Julius Ceasar and Me

As you can see, I crossed another Rubicon this week—26,000,000 steps. Once again, I wasn’t right on the money, so I ended up recording it when I was 39 steps over.

That’s a lot of steps, and it’s also a lot of miles. If the earth’s circumference is 24,901 miles, then 12,351 is spookily close to having made it halfway. Does that mean that part of the time I’m walking on water?

So what do I think about while I’m walking inside or out. I think about what I’m writing—planning the next scene or mentally rewriting one I’ve already done. Or I’m thinking about what’s going to be on tap in that week’s blog.

I no longer count steps as I walk—I count laps instead. A lap around the flat part of the front driveway is worth 265 steps. A lap around the pool on the back patio is worth 165.

Outside I’m able to watch the seasons change around me. The blooming wisteria pictured here is in the turn-around at the far end of the driveway. Out front this spring I’ve watched lenten roses, daffodils, narcissus, and tulips all come and go. Right now the rhododendrons are in full bloom which means the hydrangea can’t be far behind.

This spring we did some long neglected pruning out back and got rid of some dangerously leaning trees. That new bare spot has now been filled with new perennials along with the fifteen year-old bushes that were root bound and leggy in their outgrown pots. Those guys appear happy to be out of the pots and into the ground with plenty of room for them to grow. As for all those empty pots? They’ve been planted full of annuals which should give the patio loads of color this summer.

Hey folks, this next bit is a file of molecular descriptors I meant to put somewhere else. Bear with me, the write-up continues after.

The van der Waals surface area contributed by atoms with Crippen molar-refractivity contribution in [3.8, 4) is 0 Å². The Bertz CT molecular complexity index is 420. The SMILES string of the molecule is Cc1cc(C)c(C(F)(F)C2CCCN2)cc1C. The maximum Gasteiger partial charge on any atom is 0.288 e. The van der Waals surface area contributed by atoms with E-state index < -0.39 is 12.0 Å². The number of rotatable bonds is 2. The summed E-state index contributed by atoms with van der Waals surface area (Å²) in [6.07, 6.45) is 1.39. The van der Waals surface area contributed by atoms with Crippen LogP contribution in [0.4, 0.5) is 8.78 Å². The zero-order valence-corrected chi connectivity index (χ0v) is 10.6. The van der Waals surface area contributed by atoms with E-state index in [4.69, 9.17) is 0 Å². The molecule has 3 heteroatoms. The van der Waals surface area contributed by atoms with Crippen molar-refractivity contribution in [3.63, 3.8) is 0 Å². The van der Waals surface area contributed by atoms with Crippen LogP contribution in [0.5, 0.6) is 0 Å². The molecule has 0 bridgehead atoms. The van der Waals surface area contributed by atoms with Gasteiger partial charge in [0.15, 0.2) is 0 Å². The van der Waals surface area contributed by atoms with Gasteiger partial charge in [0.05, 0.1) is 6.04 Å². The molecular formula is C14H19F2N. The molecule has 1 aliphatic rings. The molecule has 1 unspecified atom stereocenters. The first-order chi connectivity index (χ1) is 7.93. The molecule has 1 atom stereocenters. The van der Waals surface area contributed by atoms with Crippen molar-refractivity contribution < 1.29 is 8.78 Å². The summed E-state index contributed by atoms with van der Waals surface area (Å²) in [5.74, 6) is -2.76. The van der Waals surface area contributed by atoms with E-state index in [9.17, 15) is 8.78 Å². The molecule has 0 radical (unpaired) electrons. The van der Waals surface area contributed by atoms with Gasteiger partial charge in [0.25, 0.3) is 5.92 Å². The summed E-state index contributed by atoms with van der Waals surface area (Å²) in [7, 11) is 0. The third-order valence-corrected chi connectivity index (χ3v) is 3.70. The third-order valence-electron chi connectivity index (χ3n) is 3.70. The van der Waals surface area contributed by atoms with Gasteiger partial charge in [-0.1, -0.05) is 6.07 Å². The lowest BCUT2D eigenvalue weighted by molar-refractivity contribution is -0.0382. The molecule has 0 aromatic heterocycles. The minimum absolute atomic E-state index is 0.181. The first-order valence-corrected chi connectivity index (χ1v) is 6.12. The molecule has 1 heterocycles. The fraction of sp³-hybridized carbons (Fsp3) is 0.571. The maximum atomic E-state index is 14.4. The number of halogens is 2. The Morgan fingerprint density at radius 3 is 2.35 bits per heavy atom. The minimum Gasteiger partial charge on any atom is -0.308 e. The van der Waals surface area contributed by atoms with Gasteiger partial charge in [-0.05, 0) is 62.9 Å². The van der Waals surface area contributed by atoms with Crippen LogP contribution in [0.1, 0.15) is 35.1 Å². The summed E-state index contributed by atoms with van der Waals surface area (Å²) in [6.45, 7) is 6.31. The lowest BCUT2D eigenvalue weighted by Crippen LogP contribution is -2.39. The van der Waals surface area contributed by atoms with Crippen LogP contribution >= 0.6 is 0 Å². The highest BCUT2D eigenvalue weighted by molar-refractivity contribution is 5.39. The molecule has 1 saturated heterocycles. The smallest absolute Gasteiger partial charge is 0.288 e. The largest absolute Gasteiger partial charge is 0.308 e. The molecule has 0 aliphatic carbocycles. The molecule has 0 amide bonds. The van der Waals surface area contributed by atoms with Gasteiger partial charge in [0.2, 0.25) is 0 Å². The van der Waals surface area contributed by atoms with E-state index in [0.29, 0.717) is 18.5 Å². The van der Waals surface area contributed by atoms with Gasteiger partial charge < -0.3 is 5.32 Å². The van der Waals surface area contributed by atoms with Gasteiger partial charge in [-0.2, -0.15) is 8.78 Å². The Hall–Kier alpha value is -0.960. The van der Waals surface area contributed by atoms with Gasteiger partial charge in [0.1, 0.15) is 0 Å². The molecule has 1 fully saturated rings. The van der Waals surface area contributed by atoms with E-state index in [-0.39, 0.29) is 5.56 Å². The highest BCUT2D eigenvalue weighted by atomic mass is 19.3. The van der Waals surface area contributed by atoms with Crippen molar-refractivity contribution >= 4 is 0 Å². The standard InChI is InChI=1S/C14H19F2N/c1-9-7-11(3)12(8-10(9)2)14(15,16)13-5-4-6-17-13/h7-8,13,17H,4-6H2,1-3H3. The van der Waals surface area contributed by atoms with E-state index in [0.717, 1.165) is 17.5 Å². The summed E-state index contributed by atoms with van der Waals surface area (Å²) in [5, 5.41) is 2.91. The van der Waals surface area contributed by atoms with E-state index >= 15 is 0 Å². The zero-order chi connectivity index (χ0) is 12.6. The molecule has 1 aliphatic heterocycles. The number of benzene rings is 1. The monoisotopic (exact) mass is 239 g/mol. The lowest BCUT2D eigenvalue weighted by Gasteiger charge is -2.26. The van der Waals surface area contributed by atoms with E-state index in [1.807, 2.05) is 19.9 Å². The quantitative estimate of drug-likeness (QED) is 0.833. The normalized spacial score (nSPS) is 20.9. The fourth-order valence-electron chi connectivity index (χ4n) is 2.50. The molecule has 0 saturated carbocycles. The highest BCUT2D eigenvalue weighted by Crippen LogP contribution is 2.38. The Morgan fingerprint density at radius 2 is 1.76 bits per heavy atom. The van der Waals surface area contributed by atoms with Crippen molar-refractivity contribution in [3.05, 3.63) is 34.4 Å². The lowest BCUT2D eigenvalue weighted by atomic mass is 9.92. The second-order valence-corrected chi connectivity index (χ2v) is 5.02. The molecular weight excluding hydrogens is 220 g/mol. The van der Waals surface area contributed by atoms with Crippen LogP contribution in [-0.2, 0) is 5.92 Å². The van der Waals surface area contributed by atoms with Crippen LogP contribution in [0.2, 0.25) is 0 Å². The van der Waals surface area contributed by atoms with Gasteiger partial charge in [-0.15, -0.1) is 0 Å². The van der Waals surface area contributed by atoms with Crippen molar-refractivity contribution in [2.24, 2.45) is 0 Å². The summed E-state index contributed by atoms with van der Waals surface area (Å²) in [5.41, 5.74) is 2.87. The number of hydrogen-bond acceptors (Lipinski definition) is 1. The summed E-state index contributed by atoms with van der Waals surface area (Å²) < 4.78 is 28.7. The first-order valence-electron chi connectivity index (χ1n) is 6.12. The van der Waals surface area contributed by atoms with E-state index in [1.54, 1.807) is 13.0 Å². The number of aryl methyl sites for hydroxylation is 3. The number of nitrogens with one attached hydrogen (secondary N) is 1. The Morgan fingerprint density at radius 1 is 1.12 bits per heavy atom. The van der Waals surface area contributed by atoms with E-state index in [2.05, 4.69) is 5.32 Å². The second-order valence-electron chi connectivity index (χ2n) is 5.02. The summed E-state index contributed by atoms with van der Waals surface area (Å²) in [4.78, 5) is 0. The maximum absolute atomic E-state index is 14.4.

When I’m walking outside, I usually go down to the pond to feed and visit the fish. It turns out that the birds and bees don’t have anything on fish. It appears that the Big Guy and Big Orange have been doing the dirty behind our backs, because we now have a bunch of little all-black fish. The guy who cleaned the pond today told me that fish that are hybrids—half Koi and half Goldfish—start out black and develop orange coloring later.

Oh, and speaking of birds. Our bird feeding station is in the Japanese maples in the raised beds on the back patio. We serve up seeds and suet to our regular visitors made up of mostly little birds, with a solitary robin or blue jay showing up on occasion. We also have bags of fluff hanging in the trees that can be used for making nests.

Three days ago, while doing pool laps, I saw a baby bird parked on the pool deck. When I walked up to him, he barely moved. I took him over to a shady spot and put down some seeds where he could reach them. Then I made sure some drinkable water was close by. While I was doing so, I looked down and saw he was so close to my foot that I almost stepped on him.

The next day, the little guy who could barely hop the day before had grown enough feathers that he could flutter up into the raised beds. Today he was up on one of the hanging bird feeders. His flight pattern is still a little wonky, but unlike his compatriots, he doesn’t go zooming off whenever I pass by. I guess, as far as he’s concerned, I don’t pose a threat.

This morning I found another baby bird with the same markings out on the patio. He, too, didn’t make any effort to move out of my way. I figured he had been pushed out of the same nest as the first one. I did the same thing as far as seeds and water were concerned, but the poor little guy didn’t make it. In other words, win some and lose some.

So once again, thanks to all of you who have been with me on my walking journey. It’s been fun to be able to share it with you.